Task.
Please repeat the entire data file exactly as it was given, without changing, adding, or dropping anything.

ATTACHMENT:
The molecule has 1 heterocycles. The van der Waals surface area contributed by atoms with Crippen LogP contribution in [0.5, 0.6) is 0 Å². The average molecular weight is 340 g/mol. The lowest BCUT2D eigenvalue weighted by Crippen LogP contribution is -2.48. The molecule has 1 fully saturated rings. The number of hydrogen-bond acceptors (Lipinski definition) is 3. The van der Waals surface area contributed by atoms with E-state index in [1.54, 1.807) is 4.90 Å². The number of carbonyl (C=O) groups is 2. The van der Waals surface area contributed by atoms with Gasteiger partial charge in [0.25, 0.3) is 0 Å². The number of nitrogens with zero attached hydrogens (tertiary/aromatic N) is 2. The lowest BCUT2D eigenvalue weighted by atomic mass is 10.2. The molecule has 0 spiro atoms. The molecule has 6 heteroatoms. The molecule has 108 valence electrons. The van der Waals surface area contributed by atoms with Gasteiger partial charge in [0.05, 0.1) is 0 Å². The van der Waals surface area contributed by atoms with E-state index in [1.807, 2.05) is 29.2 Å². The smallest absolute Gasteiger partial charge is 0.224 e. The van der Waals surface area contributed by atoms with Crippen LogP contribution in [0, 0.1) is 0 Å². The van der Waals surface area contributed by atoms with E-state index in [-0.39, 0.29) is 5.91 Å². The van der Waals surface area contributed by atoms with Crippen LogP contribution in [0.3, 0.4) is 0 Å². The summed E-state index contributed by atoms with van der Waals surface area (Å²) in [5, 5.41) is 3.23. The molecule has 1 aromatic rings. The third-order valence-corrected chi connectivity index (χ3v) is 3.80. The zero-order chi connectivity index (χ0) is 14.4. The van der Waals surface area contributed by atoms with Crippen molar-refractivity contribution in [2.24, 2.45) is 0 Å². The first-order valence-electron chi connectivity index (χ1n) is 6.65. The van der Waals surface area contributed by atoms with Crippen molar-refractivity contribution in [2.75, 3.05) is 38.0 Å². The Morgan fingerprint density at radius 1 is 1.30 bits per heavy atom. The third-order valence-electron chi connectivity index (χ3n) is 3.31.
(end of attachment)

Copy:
The molecule has 1 heterocycles. The van der Waals surface area contributed by atoms with Crippen LogP contribution in [0.5, 0.6) is 0 Å². The average molecular weight is 340 g/mol. The lowest BCUT2D eigenvalue weighted by Crippen LogP contribution is -2.48. The molecule has 1 fully saturated rings. The number of hydrogen-bond acceptors (Lipinski definition) is 3. The van der Waals surface area contributed by atoms with E-state index in [1.54, 1.807) is 4.90 Å². The number of carbonyl (C=O) groups is 2. The van der Waals surface area contributed by atoms with Gasteiger partial charge in [0.25, 0.3) is 0 Å². The number of nitrogens with zero attached hydrogens (tertiary/aromatic N) is 2. The lowest BCUT2D eigenvalue weighted by atomic mass is 10.2. The molecule has 0 spiro atoms. The molecule has 6 heteroatoms. The molecule has 108 valence electrons. The van der Waals surface area contributed by atoms with Gasteiger partial charge in [0.05, 0.1) is 0 Å². The van der Waals surface area contributed by atoms with E-state index in [1.807, 2.05) is 29.2 Å². The smallest absolute Gasteiger partial charge is 0.224 e. The van der Waals surface area contributed by atoms with Crippen LogP contribution in [0, 0.1) is 0 Å². The van der Waals surface area contributed by atoms with E-state index in [-0.39, 0.29) is 5.91 Å². The van der Waals surface area contributed by atoms with Crippen LogP contribution in [0.3, 0.4) is 0 Å². The summed E-state index contributed by atoms with van der Waals surface area (Å²) in [5, 5.41) is 3.23. The molecule has 1 aromatic rings. The third-order valence-corrected chi connectivity index (χ3v) is 3.80. The zero-order chi connectivity index (χ0) is 14.4. The van der Waals surface area contributed by atoms with Crippen molar-refractivity contribution in [2.24, 2.45) is 0 Å². The first-order valence-electron chi connectivity index (χ1n) is 6.65. The van der Waals surface area contributed by atoms with Crippen molar-refractivity contribution in [2.75, 3.05) is 38.0 Å². The Morgan fingerprint density at radius 1 is 1.30 bits per heavy atom. The third-order valence-electron chi connectivity index (χ3n) is 3.31.